Huawei executive's lawyers asks Canada to quash US extradition request
The United States wants to put Meng on trial for fraud for allegedly violating Iran sanctions and lying about it to US banks.
OTTAWA: Lawyers for a senior executive at Chinese tech giant Huawei asked Canada's justice minister on Monday to quash extradition proceedings against Meng Wanzhou and for her to be released.
The court proceedings are scheduled to start on January 20. Meng is currently out on bail.
The United States wants to put Meng on trial for fraud for allegedly violating Iran sanctions and lying about it to US banks, accusations that her lawyers dispute.
A copy of the letter to Justice Minister David Lametti was not made public.
But in a press release announcing the letter Meng's lawyers urged Lametti to "withdraw the proceedings because the extradition proceedings are without merit and cessation of the proceedings would be in the best interests of Canada's national interests.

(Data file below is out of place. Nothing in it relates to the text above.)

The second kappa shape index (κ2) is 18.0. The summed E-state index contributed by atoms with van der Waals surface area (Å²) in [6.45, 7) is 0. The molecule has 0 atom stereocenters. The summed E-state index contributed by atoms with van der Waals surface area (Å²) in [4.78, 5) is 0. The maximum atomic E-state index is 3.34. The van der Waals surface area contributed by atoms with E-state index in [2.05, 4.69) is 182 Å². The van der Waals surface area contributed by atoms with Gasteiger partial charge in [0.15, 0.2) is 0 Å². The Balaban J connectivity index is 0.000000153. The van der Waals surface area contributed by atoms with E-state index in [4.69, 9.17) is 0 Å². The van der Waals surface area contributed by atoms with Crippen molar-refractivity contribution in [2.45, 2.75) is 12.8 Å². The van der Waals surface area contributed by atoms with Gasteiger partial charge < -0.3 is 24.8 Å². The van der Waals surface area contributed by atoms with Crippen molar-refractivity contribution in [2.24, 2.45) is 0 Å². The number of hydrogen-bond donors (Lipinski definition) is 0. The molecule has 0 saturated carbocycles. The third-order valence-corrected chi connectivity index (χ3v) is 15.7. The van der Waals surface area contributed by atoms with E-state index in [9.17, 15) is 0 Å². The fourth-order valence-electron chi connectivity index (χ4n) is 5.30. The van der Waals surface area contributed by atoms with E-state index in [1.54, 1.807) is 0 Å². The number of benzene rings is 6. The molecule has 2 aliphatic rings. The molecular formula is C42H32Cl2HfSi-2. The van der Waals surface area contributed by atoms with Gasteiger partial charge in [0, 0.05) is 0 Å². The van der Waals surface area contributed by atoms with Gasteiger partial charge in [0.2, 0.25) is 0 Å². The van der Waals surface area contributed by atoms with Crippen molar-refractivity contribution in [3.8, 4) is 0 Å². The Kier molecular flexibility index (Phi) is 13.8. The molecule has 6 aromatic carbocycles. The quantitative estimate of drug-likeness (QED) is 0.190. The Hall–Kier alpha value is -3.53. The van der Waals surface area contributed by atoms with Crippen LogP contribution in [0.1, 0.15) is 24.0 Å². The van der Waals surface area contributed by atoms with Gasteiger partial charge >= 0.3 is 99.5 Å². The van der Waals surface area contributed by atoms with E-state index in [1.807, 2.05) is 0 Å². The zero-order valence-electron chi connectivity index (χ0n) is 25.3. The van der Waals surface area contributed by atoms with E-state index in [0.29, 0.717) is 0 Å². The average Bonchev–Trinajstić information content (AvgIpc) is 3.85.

"They argue that the case is 'palpably' political and 'simply extraordinary' from legal, jurisdictional and foreign policy perspectives."
In our view, Canada is at cross-roads respecting the United States' request that Canada extradites Ms. Meng, for conduct that could not be an offence in Canada and which is at odds with Canadian values and established foreign policy regarding Iran," they said.
Under Canadian law, the justice minister can intervene in extradition cases.
Canada's relations with China have soured over Meng's arrest on a US warrant in December 2018 during a flight stopover in Vancouver.
In a move widely seen as retaliation and described by some observers as "hostage diplomacy," Beijing detained two Canadians- former diplomat Michael Kovrig and businessman Michael Spavor and blocked Canadian agricultural shipments worth billions of dollars.
It later accused Kovrig of espionage and alleged that Spavor provided him with intelligence.
Former Canadian prime minister Jean Chretien recently urged Prime Minister Justin Trudeau to reject the US extradition request and cancel the case.
Foreign Minister Chrystia Freeland disagreed.
"It would set a very dangerous precedent for Canada to alter its behaviour when it comes to honouring an extradition treaty in response to external pressure," she said.
Lametti's office said it would be "inappropriate" to comment while Meng's case is before the courts.